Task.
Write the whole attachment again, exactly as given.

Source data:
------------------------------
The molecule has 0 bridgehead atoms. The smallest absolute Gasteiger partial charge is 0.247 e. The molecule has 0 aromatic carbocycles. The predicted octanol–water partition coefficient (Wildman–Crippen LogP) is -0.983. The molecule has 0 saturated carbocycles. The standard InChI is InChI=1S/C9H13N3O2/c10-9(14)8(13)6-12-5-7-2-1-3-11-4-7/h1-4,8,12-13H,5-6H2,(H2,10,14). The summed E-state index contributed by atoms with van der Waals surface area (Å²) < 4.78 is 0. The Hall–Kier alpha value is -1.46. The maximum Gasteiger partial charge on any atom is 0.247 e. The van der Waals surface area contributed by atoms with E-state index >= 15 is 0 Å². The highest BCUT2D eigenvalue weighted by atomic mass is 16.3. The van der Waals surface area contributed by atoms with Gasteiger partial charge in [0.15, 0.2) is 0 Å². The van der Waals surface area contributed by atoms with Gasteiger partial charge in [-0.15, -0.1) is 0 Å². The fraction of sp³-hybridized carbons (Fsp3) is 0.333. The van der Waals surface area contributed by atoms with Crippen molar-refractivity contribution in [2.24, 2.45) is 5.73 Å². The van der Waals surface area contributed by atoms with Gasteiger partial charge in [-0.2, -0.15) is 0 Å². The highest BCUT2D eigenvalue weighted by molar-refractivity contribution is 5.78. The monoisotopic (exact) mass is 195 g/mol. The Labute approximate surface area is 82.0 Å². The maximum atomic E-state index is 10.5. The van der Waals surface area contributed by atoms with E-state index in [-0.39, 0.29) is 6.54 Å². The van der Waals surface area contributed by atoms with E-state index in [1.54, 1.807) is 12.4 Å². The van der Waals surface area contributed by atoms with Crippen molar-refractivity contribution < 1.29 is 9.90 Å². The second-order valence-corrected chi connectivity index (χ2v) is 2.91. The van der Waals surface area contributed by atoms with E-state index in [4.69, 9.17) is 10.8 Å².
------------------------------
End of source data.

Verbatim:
The molecule has 0 bridgehead atoms. The smallest absolute Gasteiger partial charge is 0.247 e. The molecule has 0 aromatic carbocycles. The predicted octanol–water partition coefficient (Wildman–Crippen LogP) is -0.983. The molecule has 0 saturated carbocycles. The standard InChI is InChI=1S/C9H13N3O2/c10-9(14)8(13)6-12-5-7-2-1-3-11-4-7/h1-4,8,12-13H,5-6H2,(H2,10,14). The summed E-state index contributed by atoms with van der Waals surface area (Å²) < 4.78 is 0. The Hall–Kier alpha value is -1.46. The maximum Gasteiger partial charge on any atom is 0.247 e. The van der Waals surface area contributed by atoms with E-state index >= 15 is 0 Å². The highest BCUT2D eigenvalue weighted by atomic mass is 16.3. The van der Waals surface area contributed by atoms with Gasteiger partial charge in [0.15, 0.2) is 0 Å². The van der Waals surface area contributed by atoms with Gasteiger partial charge in [-0.15, -0.1) is 0 Å². The fraction of sp³-hybridized carbons (Fsp3) is 0.333. The van der Waals surface area contributed by atoms with Crippen molar-refractivity contribution in [2.24, 2.45) is 5.73 Å². The van der Waals surface area contributed by atoms with Gasteiger partial charge in [-0.2, -0.15) is 0 Å². The highest BCUT2D eigenvalue weighted by molar-refractivity contribution is 5.78. The monoisotopic (exact) mass is 195 g/mol. The Labute approximate surface area is 82.0 Å². The maximum atomic E-state index is 10.5. The van der Waals surface area contributed by atoms with E-state index in [-0.39, 0.29) is 6.54 Å². The van der Waals surface area contributed by atoms with E-state index in [1.54, 1.807) is 12.4 Å². The van der Waals surface area contributed by atoms with Crippen molar-refractivity contribution < 1.29 is 9.90 Å². The second-order valence-corrected chi connectivity index (χ2v) is 2.91. The van der Waals surface area contributed by atoms with E-state index in [4.69, 9.17) is 10.8 Å².